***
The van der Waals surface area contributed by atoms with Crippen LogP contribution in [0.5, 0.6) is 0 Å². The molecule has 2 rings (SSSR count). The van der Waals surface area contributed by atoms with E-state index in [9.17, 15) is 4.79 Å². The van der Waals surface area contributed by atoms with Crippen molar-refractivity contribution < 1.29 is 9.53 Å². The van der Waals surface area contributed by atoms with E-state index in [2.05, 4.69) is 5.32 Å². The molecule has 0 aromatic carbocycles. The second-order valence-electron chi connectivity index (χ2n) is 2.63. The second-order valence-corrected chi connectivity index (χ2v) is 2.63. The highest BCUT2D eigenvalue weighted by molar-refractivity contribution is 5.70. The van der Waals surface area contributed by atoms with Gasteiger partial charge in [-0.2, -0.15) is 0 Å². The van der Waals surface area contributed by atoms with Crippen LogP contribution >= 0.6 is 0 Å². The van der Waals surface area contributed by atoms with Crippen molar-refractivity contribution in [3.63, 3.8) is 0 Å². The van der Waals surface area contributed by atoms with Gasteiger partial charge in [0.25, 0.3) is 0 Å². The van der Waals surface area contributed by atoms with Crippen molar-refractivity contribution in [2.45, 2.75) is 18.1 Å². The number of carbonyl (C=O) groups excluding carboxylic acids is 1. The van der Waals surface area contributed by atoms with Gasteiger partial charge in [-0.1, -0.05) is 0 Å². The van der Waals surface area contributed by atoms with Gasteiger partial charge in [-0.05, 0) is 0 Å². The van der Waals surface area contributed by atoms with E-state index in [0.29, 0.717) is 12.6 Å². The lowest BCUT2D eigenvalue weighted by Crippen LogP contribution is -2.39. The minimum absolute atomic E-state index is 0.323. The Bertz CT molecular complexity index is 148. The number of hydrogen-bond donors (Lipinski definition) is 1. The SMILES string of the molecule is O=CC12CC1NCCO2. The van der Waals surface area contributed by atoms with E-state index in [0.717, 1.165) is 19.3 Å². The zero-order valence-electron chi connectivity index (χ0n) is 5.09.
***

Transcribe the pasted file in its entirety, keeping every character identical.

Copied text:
The van der Waals surface area contributed by atoms with Crippen LogP contribution in [0.5, 0.6) is 0 Å². The molecule has 2 rings (SSSR count). The van der Waals surface area contributed by atoms with E-state index in [9.17, 15) is 4.79 Å². The van der Waals surface area contributed by atoms with Crippen molar-refractivity contribution < 1.29 is 9.53 Å². The van der Waals surface area contributed by atoms with E-state index in [2.05, 4.69) is 5.32 Å². The molecule has 0 aromatic carbocycles. The second-order valence-electron chi connectivity index (χ2n) is 2.63. The second-order valence-corrected chi connectivity index (χ2v) is 2.63. The highest BCUT2D eigenvalue weighted by molar-refractivity contribution is 5.70. The van der Waals surface area contributed by atoms with Gasteiger partial charge in [-0.2, -0.15) is 0 Å². The van der Waals surface area contributed by atoms with Crippen LogP contribution >= 0.6 is 0 Å². The van der Waals surface area contributed by atoms with Crippen molar-refractivity contribution in [3.63, 3.8) is 0 Å². The van der Waals surface area contributed by atoms with Gasteiger partial charge in [0.25, 0.3) is 0 Å². The van der Waals surface area contributed by atoms with Crippen molar-refractivity contribution in [2.45, 2.75) is 18.1 Å². The number of carbonyl (C=O) groups excluding carboxylic acids is 1. The van der Waals surface area contributed by atoms with Gasteiger partial charge in [-0.1, -0.05) is 0 Å². The van der Waals surface area contributed by atoms with Gasteiger partial charge in [-0.05, 0) is 0 Å². The van der Waals surface area contributed by atoms with E-state index in [0.29, 0.717) is 12.6 Å². The lowest BCUT2D eigenvalue weighted by Crippen LogP contribution is -2.39. The minimum absolute atomic E-state index is 0.323. The Bertz CT molecular complexity index is 148. The number of hydrogen-bond donors (Lipinski definition) is 1. The SMILES string of the molecule is O=CC12CC1NCCO2. The van der Waals surface area contributed by atoms with E-state index in [0.717, 1.165) is 19.3 Å². The zero-order valence-electron chi connectivity index (χ0n) is 5.09.